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Posted in American Prospects, NCAA, NHL, NTDP, U.S. National Teams, USA Hockey | Tagged | 4 Comments

The many challenges of building the 2018 U.S. Men’s Olympic Hockey Team roster

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It was never going to be easy. No one would have argued that, given the NHL’s decision to keep players out of the 2018 Olympics. But building the 2018 U.S. Olympic Men’s Hockey Team roster is going to be far more challenging than anyone is willing to let on.

That’s not to say that USA Hockey can’t put together a competitive roster, but putting a roster together is far from the only hurdle they’ll face in the lofty quest to secure a medal of any color. There are obviously also concerns about the opposition in the actual tournament, the unpredictable nature of short tournaments in general and other on-ice things. But most of all, the challenge of building the 2018 men’s Olympic team comes down to logistics.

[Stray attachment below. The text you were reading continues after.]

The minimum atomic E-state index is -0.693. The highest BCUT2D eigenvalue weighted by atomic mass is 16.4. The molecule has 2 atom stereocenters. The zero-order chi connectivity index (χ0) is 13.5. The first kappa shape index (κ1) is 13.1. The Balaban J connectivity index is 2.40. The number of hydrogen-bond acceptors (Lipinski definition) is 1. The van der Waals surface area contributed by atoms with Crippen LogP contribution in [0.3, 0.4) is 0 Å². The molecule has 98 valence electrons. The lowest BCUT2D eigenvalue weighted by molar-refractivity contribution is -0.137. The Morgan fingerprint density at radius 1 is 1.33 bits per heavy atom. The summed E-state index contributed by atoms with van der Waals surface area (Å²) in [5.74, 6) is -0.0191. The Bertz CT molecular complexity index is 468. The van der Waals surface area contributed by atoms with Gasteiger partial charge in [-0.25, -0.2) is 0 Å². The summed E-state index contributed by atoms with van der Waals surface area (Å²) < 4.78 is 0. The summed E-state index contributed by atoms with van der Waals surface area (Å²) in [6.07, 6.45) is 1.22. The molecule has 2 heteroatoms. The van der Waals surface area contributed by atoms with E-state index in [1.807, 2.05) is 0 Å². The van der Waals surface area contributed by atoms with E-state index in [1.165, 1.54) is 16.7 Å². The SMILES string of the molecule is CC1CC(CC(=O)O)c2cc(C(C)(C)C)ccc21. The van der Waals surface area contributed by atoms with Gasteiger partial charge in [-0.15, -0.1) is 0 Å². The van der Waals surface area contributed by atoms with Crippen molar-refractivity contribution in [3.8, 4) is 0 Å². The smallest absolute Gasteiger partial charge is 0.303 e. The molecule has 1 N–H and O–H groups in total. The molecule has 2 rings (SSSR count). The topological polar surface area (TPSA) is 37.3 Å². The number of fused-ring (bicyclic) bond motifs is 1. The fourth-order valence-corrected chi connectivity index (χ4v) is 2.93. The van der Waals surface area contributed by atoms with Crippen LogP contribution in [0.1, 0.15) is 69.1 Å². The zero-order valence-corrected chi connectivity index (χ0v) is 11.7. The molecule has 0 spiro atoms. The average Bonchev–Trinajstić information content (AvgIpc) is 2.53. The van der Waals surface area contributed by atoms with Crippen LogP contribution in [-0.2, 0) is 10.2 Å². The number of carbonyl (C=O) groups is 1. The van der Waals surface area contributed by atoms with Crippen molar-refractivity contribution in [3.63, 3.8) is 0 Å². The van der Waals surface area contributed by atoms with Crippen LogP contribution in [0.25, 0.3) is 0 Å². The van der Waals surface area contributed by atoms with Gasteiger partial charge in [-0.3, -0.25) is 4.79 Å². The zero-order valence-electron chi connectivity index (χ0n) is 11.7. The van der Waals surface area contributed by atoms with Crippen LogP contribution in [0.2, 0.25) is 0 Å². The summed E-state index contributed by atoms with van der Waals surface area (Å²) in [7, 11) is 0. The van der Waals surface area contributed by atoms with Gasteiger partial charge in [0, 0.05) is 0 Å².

As I noted in a recent post, USA Hockey took a really good first step in building a staff that is uniquely qualified to lead this team. I think they have the right people in place. There is one issue, however. For most of the staff, preparing for the Olympics is not their first and only job. Even general manager Jim Johannson will have other responsibilities, like preparing a World Junior team for a title defense on home ice and the everyday duties of being USA Hockey’s assistant executive director of hockey operations. If anyone can do it, it’s him, but it’s still a lot to handle on top of building a team for the most important international hockey tournament that exists — with or without the NHL players.

To be clear, this isn’t something I view as a problem as I don’t think anyone knows the available player pool as comprehensively as Johannson does. But it is worth noting as one of the challenges that exists for USA’s GM.